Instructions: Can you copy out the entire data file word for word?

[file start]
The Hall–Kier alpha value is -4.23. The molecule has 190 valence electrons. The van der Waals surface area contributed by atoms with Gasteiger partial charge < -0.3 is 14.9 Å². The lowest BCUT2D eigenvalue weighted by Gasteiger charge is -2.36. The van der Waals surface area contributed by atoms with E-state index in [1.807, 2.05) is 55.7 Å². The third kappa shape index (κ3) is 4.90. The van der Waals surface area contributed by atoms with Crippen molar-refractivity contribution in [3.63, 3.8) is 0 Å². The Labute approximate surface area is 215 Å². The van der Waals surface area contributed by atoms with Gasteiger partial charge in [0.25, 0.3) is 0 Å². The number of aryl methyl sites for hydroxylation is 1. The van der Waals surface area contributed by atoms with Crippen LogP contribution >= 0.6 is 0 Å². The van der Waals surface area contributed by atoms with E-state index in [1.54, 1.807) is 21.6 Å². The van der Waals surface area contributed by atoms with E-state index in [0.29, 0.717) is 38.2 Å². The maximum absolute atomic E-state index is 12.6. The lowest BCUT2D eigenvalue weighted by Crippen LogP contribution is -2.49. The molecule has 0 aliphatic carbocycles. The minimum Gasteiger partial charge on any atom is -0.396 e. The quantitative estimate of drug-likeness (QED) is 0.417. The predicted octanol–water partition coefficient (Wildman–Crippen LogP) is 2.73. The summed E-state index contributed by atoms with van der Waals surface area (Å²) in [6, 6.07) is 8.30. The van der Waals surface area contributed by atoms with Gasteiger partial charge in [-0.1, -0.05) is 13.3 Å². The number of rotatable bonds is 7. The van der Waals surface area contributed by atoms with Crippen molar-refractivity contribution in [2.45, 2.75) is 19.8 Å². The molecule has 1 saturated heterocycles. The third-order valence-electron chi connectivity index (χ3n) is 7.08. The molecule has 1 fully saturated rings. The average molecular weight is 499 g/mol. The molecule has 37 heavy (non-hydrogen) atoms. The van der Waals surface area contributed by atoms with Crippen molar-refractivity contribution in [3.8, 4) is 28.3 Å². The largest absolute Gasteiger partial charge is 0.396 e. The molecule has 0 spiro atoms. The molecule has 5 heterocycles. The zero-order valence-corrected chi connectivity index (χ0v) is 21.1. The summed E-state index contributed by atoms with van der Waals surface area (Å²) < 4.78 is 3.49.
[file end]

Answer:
The Hall–Kier alpha value is -4.23. The molecule has 190 valence electrons. The van der Waals surface area contributed by atoms with Gasteiger partial charge < -0.3 is 14.9 Å². The lowest BCUT2D eigenvalue weighted by Gasteiger charge is -2.36. The van der Waals surface area contributed by atoms with E-state index in [1.807, 2.05) is 55.7 Å². The third kappa shape index (κ3) is 4.90. The van der Waals surface area contributed by atoms with Crippen molar-refractivity contribution in [3.63, 3.8) is 0 Å². The Labute approximate surface area is 215 Å². The van der Waals surface area contributed by atoms with Gasteiger partial charge in [0.25, 0.3) is 0 Å². The number of aryl methyl sites for hydroxylation is 1. The van der Waals surface area contributed by atoms with Crippen LogP contribution >= 0.6 is 0 Å². The van der Waals surface area contributed by atoms with E-state index in [1.54, 1.807) is 21.6 Å². The van der Waals surface area contributed by atoms with E-state index in [0.29, 0.717) is 38.2 Å². The maximum absolute atomic E-state index is 12.6. The lowest BCUT2D eigenvalue weighted by Crippen LogP contribution is -2.49. The molecule has 0 aliphatic carbocycles. The minimum Gasteiger partial charge on any atom is -0.396 e. The quantitative estimate of drug-likeness (QED) is 0.417. The predicted octanol–water partition coefficient (Wildman–Crippen LogP) is 2.73. The summed E-state index contributed by atoms with van der Waals surface area (Å²) in [6, 6.07) is 8.30. The van der Waals surface area contributed by atoms with Gasteiger partial charge in [-0.1, -0.05) is 13.3 Å². The number of rotatable bonds is 7. The van der Waals surface area contributed by atoms with Crippen molar-refractivity contribution in [2.45, 2.75) is 19.8 Å². The molecule has 1 saturated heterocycles. The third-order valence-electron chi connectivity index (χ3n) is 7.08. The molecule has 1 fully saturated rings. The average molecular weight is 499 g/mol. The molecule has 37 heavy (non-hydrogen) atoms. The van der Waals surface area contributed by atoms with Crippen molar-refractivity contribution in [3.8, 4) is 28.3 Å². The largest absolute Gasteiger partial charge is 0.396 e. The molecule has 0 spiro atoms. The molecule has 5 heterocycles. The zero-order valence-corrected chi connectivity index (χ0v) is 21.1. The summed E-state index contributed by atoms with van der Waals surface area (Å²) < 4.78 is 3.49.